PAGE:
Netflix reportedly paid more than 100 percent of the cost of Star Trek: Discovery in order to obtain the rights to distribute the series internationally. If this report is accurate, the show made a profit for CBS before it even aired on CBS All Access in the United States.
Star Trek: Discovery was initially seen as something of a gamble for CBS. Although CBS launched All Access in 2014, it had typically been used to release reruns of popular shows. Discovery marked the beginning of a whole new strategy, the first original content released on the streaming service. It proved to be a tremendous success; although high rates of piracy were reported, CBS confirmed it had generated record subscriptions.
According to Variety, the average episode of Star Trek: Discovery costs upwards of $8 million to produce. However, the latest report from REDEF suggests that CBS played a smart move in order to finance it. Given the CBS All Access app is only available in the United States, they struck a deal with Netflix in order to distribute Discovery internationally. As REDEF explains, "For example, Netflix is believed to cover more than 100% of the cost of CBS All Access’s Star Trek: Discovery for the exclusive rights to the series in most non-US markets."
Competition seems to have been fierce for Star Trek: Discovery, and REDEF notes that as a result, Netflix is believed to have virtually no control over the show's creative or budgetary decisions. What's more, they may have been forced to buy it for as many as five seasons, irrespective of whether or not the series performs well on their service or not.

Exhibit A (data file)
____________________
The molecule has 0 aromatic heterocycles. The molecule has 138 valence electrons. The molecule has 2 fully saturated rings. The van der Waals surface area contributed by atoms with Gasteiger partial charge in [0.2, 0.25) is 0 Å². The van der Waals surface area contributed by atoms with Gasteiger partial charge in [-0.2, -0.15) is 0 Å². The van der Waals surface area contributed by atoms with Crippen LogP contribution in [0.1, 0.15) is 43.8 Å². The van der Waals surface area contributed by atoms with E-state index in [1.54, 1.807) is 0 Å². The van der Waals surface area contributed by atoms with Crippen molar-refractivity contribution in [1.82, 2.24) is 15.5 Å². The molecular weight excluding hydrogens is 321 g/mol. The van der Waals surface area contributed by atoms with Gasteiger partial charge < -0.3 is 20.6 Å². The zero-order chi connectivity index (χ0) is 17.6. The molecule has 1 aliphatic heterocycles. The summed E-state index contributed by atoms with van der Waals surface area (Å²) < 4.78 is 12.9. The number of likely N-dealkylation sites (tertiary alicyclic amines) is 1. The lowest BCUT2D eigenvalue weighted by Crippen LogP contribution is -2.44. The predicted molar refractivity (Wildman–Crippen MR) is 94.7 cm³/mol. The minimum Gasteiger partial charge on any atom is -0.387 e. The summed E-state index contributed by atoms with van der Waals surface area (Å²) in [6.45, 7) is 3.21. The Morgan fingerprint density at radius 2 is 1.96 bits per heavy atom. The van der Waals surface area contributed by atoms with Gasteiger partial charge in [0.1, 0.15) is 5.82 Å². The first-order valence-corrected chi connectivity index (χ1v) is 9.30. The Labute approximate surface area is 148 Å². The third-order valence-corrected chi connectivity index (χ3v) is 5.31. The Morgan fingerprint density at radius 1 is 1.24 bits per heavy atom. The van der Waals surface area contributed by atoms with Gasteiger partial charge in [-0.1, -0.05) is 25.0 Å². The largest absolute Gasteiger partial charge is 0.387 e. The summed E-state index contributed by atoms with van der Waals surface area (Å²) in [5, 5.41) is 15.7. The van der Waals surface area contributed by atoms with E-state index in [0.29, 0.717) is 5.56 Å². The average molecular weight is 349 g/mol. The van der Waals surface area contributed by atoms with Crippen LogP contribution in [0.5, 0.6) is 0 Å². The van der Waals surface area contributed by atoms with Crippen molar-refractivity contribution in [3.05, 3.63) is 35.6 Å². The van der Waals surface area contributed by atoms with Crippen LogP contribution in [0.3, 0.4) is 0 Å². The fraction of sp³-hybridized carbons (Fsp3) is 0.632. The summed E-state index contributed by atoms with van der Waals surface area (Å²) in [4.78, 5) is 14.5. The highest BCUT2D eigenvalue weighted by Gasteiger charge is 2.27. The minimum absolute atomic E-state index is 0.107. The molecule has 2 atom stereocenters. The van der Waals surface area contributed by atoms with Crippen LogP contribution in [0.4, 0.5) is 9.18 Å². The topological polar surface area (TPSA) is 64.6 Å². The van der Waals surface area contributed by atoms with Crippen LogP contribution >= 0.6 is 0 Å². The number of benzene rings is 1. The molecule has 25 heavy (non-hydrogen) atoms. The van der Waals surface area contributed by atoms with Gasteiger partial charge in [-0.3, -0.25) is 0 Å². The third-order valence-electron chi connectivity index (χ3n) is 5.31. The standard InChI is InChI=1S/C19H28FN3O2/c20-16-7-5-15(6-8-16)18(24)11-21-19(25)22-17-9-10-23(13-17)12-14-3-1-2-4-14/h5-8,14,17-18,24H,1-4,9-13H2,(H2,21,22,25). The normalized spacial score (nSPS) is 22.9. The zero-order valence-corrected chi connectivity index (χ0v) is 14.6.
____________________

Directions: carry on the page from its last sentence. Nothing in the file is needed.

It's important to understand that this kind of co-licensing deal actually means that Netflix is stronger overseas than in the United States. While the US market is intensely competitive in terms of streaming services, there are many markets where Netflix is one of only two or three competitors. In most markets, for example, Netflix’s also offers Star Trek, American Crime Story, Better Call Saul, Fargo and The Walking Dead - in addition to Netflix-developed series like Stranger Things and The Crown. These co-licensed shows are even marketed overseas as Netflix Originals. All this explains why Netflix signed up to such an expensive deal.
For CBS, of course, the Netflix deal means that Star Trek: Discovery was never a risk in the first place. The series had paid for itself before a single episode aired. This probably explains why CBS was willing to proceed with what was generally seen as an experimental approach for the network.
Star Trek: Discovery season 2 premieres January 17, 2019 on CBS All Access.